IBM’s Newest Invention Mimics the Human Brain on an Atomic Level
Mar22

IBM’s Newest Invention Mimics the Human Brain on an Atomic Level

IBM scientists described a new kind of circuit in a paper published in Science on Thursday. There is no chip involve, per se. It’s being described accurately as a “post-silicon transistor” and potentially paves the way for the most powerful and efficient computers the world has ever seen….

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Aaron Sloman on Psychology and Artificial Intelligence

This a transcript of a video, of Aaron Sloman being interviewed by Adam Ford,
at the Artificial General Intelligence (AGI) Winter Conference, St Anne’s College, Oxford University, December 2012.

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Machine Learning is Progressing Faster Than You Think
Aug20

Machine Learning is Progressing Faster Than You Think

Share by SOCRATES Dr. Geordie Rose is a founder and Chief Technology Officer at D-Wave Computers. I met Geordie at the IdeaCity conference in Toronto where he made an impassioned presentation about D-Wave andquantum computing. Needless to say, as soon as Dr. Rose stoped speaking I rushed to ask him for an interview. As it turns out Geordie is already a fan of Singularity 1 on 1 and isntantly said that he would be happy to do it. As a father of three kids and the CTO of a trail-blazing quantum computing company, Dr. Rose is a very busy person. Yet somehow he was generous beyond measure in giving me over two hours for an interview with the apparent desire to address as many of mine and the audience’s quest ions as possible. During our conversation with Geordie Rose we cover a variety of interesting topics such as: how wrestling competitively created an opportunity for him to discover Quantum Mechanics; why he decided to become an entrepreneur building computers at the edge of science and technology; what the name D-wave stands for; what is a quantum computer; why fabrication tech is the greatest limiting factor towards commoditizing quantum computing; hardware specs and interesting details around Vesuvius – D-Wave’s latest model, and the kinds of problems it can compute; Rose’s Law as the quantum computer version of Moore’s Law; how D-wave resolves the de-coherence/interference problem; the traditional von Neumann architecture behind classical computer design and why D-Wave had to move beyond it; Vesuvius’ computational power as compared to similarly priced classical super-computers and the inherent difficulties in accurate bench-marking; Eric Ladizinski’s qubit and the velodrome metaphor used to describe it; the skepticism among numerous scientists as to whether D-Wave really makes quantum computers or not; whether Geordie feels occasionally like Charles Babbage trying to build his difference engine; his prediction that quantum computers will help us create AI by 2029; whether the brain is more like a classical or quantum computer; how you can apply for programming time on the two D-wave quantum computers; his take on the technological singularity… See more at singularity weblog: Machine Learning is Progressing Faster Than You...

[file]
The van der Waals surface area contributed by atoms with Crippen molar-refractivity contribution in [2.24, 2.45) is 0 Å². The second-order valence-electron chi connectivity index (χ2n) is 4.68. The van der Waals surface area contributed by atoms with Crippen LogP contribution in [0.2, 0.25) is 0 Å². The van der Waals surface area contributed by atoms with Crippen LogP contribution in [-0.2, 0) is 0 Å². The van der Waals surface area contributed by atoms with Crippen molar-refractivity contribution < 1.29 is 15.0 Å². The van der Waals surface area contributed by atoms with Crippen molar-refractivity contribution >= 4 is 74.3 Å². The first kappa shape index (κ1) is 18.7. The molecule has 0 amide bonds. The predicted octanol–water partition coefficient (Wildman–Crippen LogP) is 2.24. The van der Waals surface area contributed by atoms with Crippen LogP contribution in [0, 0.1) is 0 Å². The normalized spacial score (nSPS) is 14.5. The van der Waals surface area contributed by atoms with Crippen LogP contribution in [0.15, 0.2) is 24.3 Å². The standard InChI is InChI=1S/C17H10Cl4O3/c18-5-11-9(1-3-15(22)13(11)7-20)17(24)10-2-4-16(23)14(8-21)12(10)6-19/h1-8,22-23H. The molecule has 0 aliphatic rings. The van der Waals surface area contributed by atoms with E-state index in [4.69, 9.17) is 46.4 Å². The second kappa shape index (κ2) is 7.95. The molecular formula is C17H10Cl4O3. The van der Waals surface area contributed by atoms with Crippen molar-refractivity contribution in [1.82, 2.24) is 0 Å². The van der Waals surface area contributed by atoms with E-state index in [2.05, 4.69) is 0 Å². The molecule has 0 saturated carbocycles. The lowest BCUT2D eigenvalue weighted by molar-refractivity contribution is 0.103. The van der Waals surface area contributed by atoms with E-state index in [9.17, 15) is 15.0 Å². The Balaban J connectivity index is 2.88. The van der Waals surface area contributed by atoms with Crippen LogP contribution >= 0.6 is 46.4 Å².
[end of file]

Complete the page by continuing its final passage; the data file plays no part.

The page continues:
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Richard Feynman on How Computers Think [or Not]

Shareby SOCRATES This is a classic Richard Feynman – 1965 Nobel Prize Laureate in Physics, video lecture on how computers think [or not]. As always Feynman gives us an insightful presentation about computer heuristics: how computers work, how they file information, how they handle data, how they use their information in allocated processing in a finite amount of time to solve problems and how they actually compute values of interest to human beings. These topics are essential in the study of what processes reduce the amount of work done in solving a particular problem in computers, giving them speeds of solving problems that can outmatch humans in certain fields but which have not yet reached the complexity of human driven intelligence. The question if human thought is a series of fixed processes that could be, in principle, imitated by a computer is a major theme of this lecture and, in Feynman’s trademark style of teaching, gives us clear and yet very powerful answers for this field which has gone on to consume so much of our lives today. No doubt this lecture will be of crucial interest to anyone who has ever wondered about the process of human or machine thinking and if a synthesis between the two can be made without violating logic. My favorite quote from this Richard Feynman video is his definition of a computer: “A glorified, high-class, very fast but stupid filing system.” See more here:Richard Feynman on How Computers Think [or...

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